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The cultural values ingrained into us from an day 1 of our lives are now seemingly pushing many of us to the point of nervous breakdown. Those of us in the UK under the age of 35 have been born into a culture bloated to sickness point with aspirationalism. And with this comes an even greater emphasis on social status. Social status has always been woefully present in British culture, but never before has status anxiety, and fear of failure been so present within it.  A politically-engineered violent individualism has attacked every one of us, isolating us from others, whilst making us more fearful of being socially invisible/a non-person to others due to our (lack of) achievements.

If Thatcherism planted the seeds of enforced aspiration (“self-entrepreneurship … a minimum requirement for mere survival [today]” – Steve Shaviro), Blairism, by denying the remaining existence of social classes in society, forced people to choose between enforced aspirationalism (a dictatorship of individualism) and being demoted to social ‘scum’; lazy, no good layabouts. Anyone who didn’t aspire ‘to better themselves’/to forge a career for themselves was an ‘undeserving “chav”‘,  seen as a scourge on society; the poor, the obese, the drug addicts were the people who should be excluded from the newly ‘regenerated’ city centres; new urban living, but only for the desirables, those who looked like what the computer-generated impressions of the ‘regenerated’ areas intended them to look like. All this at a time when opportunity for bettering yourself was becoming increasingly harder for anyone not already born into the right social class.

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Denying the existence of class, the differences in life chances between the classes, all the feelings of inferiority and anxieties that proliferate the further down the economic ladder you go, ingrains into an entire generation the belief that they can succeed just as much as their far more financially and hierarchically-privileged contemporaries. In the meantime whilst incubating a time-bomb growing off feelings of failure, inadequacy, unfulfilled aspirations -a feeling intensified more and more into the 2000’s, mushrooming due to the social networking phenomena – landing an entire generation (and large chunks off other generations) in a dangerously discontent place now these ingrained beliefs are being “crushed like bugs in the ground”.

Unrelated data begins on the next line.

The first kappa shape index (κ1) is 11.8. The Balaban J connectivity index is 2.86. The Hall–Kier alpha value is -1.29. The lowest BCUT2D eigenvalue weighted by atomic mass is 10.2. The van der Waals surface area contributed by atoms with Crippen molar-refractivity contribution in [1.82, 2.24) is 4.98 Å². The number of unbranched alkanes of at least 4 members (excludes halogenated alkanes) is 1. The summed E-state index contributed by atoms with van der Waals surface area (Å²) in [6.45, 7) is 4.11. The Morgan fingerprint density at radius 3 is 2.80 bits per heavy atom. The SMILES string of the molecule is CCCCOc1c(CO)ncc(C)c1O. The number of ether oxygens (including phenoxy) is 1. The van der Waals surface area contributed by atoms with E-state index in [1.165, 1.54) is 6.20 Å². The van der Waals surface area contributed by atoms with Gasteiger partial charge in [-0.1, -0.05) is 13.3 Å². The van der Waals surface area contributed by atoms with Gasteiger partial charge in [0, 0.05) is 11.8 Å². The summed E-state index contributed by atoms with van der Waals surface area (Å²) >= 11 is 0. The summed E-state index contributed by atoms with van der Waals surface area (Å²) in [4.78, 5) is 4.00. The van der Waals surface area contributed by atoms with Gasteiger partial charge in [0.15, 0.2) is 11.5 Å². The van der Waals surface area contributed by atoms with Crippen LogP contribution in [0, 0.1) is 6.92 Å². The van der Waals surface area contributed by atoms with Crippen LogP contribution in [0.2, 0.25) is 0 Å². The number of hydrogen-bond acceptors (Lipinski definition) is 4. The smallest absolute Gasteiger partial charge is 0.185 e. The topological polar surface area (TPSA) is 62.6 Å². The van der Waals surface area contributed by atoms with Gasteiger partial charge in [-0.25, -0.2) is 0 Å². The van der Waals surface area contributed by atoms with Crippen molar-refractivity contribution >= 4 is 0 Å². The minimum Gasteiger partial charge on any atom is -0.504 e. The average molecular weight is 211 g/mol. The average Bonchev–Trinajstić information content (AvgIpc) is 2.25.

So, in 2013, five years after the financial crash, and 3 years deep into these war-on-the-poor economic measures, taken with disgustingly sadistic pride (no doubt learned from Public school bullying sessions) by a Tory government in coalition-sheep’s clothing, all factors complicit in this generation-long social-status assault on people has reached a very grim and ugly point. During this year I have witnessed so many people become almost shells of themselves, wondering, as much as I wonder the very same about myself, how they can proceed: how can they move beyond this low point, when everything they have either been told they should be, or encouraged to be by omnipresent persuasions, is close to disintegrating? I suppose I am talking here of a section of this generation who have the safety net of their parents to rely on, and who, humiliatingly enough, increasingly have to rely on it.  Those below, whose lives are beaten and withered by threats of evictions, and reliance on food banks, have been having their aspirations smashed into the day in hand for years. But despite the differences in the immediacy and intensity of the suffering, the emphasis is here on loss of hope I see in peoples’ faces, their postures and their actions, whether they be zero-hour contract service industry workers being propped up by their parents, or those who really are on the breadline.